Sermon- How To Feel Really Good, Matthew 22:2 sermons -- Sunday Sermons preaching resources

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Sermon Topics

How To Feel Really Good

The Kingdom of God may be compared to a king who gave a wedding banquet for his son
Matthew 22:1-14 or 22:1-10

Sermon Topic Happiness

Sermon Week Twenty-Eighth Sunday in Ordinary Time Cycle A

Scripture Summary Matthew 22:2


A Theology professor in a midwestern seminary tells of a casual conversation he once had with an old friend:

A good friend of mine sat in my office, thinking out loud about whatever came to mind. The topics ranged from his marriage, to his career, to the quality of his walk with the Lord. As the conversation continued, his mood became increasingly thoughtful, not gloomy but quietly and deeply reflective...His life has known a few trials, but nothing remarkably different from what most middle-aged men have experienced. His friends describe him as friendly, hard-working, loyal and sincere. Everyone agrees he's a solid, well-adjusted person.

After nearly an hour of reflective rambling, his thoughtful mood shifted into a profoundly sad, almost desperate loneliness. As though talking to no one in particular, he quietly asked this astonishing question: "I wonder what it would be like to feel really good for just ten minutes?"1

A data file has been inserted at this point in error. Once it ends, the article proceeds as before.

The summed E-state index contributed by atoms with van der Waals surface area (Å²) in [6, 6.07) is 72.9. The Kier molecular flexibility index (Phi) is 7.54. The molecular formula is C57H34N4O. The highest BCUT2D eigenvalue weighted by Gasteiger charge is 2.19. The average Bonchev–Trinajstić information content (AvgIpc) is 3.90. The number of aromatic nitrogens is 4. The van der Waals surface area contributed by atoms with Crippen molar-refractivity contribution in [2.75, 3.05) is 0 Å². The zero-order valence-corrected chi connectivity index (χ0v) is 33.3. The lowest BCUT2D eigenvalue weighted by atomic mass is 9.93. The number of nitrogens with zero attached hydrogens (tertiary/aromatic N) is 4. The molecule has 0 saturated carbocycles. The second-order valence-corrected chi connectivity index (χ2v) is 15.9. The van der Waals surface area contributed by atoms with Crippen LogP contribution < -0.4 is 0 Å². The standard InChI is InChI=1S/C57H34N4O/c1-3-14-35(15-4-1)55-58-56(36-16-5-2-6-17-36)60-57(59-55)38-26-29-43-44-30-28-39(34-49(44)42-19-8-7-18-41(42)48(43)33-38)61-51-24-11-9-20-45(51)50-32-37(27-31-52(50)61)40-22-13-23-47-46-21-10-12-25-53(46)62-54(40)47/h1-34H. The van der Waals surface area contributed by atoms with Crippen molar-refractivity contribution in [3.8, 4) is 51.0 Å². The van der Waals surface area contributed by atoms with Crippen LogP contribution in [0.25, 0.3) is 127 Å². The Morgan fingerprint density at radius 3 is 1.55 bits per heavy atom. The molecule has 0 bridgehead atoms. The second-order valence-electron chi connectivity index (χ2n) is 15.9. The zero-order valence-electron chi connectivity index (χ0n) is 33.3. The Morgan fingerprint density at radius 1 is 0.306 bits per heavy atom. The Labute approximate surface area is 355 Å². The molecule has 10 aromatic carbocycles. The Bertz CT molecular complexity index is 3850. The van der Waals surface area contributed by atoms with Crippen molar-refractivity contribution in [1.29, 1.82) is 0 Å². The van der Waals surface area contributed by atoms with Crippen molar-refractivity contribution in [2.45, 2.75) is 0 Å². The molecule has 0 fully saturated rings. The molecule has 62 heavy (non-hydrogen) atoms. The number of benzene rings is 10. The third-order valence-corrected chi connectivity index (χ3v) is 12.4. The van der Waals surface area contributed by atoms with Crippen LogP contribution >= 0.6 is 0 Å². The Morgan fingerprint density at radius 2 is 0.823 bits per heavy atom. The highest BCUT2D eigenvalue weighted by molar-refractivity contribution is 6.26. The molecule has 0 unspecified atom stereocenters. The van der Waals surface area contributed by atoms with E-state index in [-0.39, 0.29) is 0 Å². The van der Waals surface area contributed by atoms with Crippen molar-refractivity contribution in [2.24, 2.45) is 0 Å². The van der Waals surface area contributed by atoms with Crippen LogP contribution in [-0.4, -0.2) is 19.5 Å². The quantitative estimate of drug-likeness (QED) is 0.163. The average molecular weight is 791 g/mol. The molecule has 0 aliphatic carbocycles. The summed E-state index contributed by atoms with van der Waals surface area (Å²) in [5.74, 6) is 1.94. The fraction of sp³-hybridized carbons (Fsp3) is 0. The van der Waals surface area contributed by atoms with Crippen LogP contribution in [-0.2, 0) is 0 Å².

An astonishing question, and yet, has any one of us not experienced that deep longing for fulfillment, for an honest-to-goodness feeling of well-being, for genuine peace of mind and soul, for the kind of happiness that always seems to be out of reach?

God made us to be happy. God wants us to be happy. And, in and through the Lord Jesus, He provides us with a formula for life that casts aside the mistaken notion that we can be happy "on our own." It is the mistaken notion that we can substitute our own formula for God's; the mistaken notion that we are the sole authorities on the subject of life-enrichment; the mistaken notion that our happiness is unrelated to the happiness of others.

There is a familiar Gospel episode in which a rich young man has the mistaken notion that not being a murderer or an adulterer or a thief, or a liar, or a cheat, was the complete fulfillment of his God-given duties. That was his formula for life, not God's. Even though he was very rich, he was very unhappy. As Jesus explained, along with the duty not to do violence to one's neighbor, God [...]

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